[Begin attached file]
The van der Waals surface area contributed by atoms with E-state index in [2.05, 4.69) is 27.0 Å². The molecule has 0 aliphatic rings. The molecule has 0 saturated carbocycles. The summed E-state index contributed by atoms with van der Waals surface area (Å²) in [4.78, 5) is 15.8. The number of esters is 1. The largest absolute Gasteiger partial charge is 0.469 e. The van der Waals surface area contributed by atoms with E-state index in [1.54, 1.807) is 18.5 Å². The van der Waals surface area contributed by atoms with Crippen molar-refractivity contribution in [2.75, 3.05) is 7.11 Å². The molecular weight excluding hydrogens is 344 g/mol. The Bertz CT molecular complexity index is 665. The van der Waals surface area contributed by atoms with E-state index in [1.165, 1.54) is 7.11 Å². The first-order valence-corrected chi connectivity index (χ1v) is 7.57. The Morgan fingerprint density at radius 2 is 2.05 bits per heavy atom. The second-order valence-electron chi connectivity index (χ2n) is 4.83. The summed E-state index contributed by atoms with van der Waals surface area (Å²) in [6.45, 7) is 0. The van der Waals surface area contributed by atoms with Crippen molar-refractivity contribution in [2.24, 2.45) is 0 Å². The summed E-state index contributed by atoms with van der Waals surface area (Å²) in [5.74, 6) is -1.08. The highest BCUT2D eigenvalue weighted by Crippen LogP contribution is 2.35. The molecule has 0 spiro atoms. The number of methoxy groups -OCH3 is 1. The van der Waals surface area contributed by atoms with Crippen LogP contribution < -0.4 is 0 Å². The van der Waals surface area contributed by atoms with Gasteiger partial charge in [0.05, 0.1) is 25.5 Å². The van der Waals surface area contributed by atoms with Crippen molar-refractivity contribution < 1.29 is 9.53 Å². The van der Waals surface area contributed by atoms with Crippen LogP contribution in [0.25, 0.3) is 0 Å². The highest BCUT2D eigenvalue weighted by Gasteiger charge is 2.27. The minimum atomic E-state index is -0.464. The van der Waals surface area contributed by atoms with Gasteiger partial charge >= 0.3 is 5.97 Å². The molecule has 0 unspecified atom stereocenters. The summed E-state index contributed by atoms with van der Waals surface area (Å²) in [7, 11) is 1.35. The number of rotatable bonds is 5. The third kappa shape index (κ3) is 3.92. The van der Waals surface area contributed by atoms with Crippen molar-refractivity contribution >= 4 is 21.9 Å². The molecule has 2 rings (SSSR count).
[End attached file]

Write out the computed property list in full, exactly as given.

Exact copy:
The van der Waals surface area contributed by atoms with E-state index in [2.05, 4.69) is 27.0 Å². The molecule has 0 aliphatic rings. The molecule has 0 saturated carbocycles. The summed E-state index contributed by atoms with van der Waals surface area (Å²) in [4.78, 5) is 15.8. The number of esters is 1. The largest absolute Gasteiger partial charge is 0.469 e. The van der Waals surface area contributed by atoms with E-state index in [1.54, 1.807) is 18.5 Å². The van der Waals surface area contributed by atoms with Crippen molar-refractivity contribution in [2.75, 3.05) is 7.11 Å². The molecular weight excluding hydrogens is 344 g/mol. The Bertz CT molecular complexity index is 665. The van der Waals surface area contributed by atoms with E-state index in [1.165, 1.54) is 7.11 Å². The first-order valence-corrected chi connectivity index (χ1v) is 7.57. The Morgan fingerprint density at radius 2 is 2.05 bits per heavy atom. The second-order valence-electron chi connectivity index (χ2n) is 4.83. The summed E-state index contributed by atoms with van der Waals surface area (Å²) in [6.45, 7) is 0. The van der Waals surface area contributed by atoms with Crippen molar-refractivity contribution in [2.24, 2.45) is 0 Å². The summed E-state index contributed by atoms with van der Waals surface area (Å²) in [5.74, 6) is -1.08. The highest BCUT2D eigenvalue weighted by Crippen LogP contribution is 2.35. The molecule has 0 spiro atoms. The number of methoxy groups -OCH3 is 1. The van der Waals surface area contributed by atoms with Crippen LogP contribution < -0.4 is 0 Å². The van der Waals surface area contributed by atoms with Gasteiger partial charge in [0.05, 0.1) is 25.5 Å². The van der Waals surface area contributed by atoms with Crippen molar-refractivity contribution < 1.29 is 9.53 Å². The van der Waals surface area contributed by atoms with Crippen LogP contribution in [0.25, 0.3) is 0 Å². The highest BCUT2D eigenvalue weighted by Gasteiger charge is 2.27. The minimum atomic E-state index is -0.464. The van der Waals surface area contributed by atoms with Gasteiger partial charge >= 0.3 is 5.97 Å². The molecule has 0 unspecified atom stereocenters. The summed E-state index contributed by atoms with van der Waals surface area (Å²) in [7, 11) is 1.35. The number of rotatable bonds is 5. The third kappa shape index (κ3) is 3.92. The van der Waals surface area contributed by atoms with Crippen molar-refractivity contribution >= 4 is 21.9 Å². The molecule has 2 rings (SSSR count).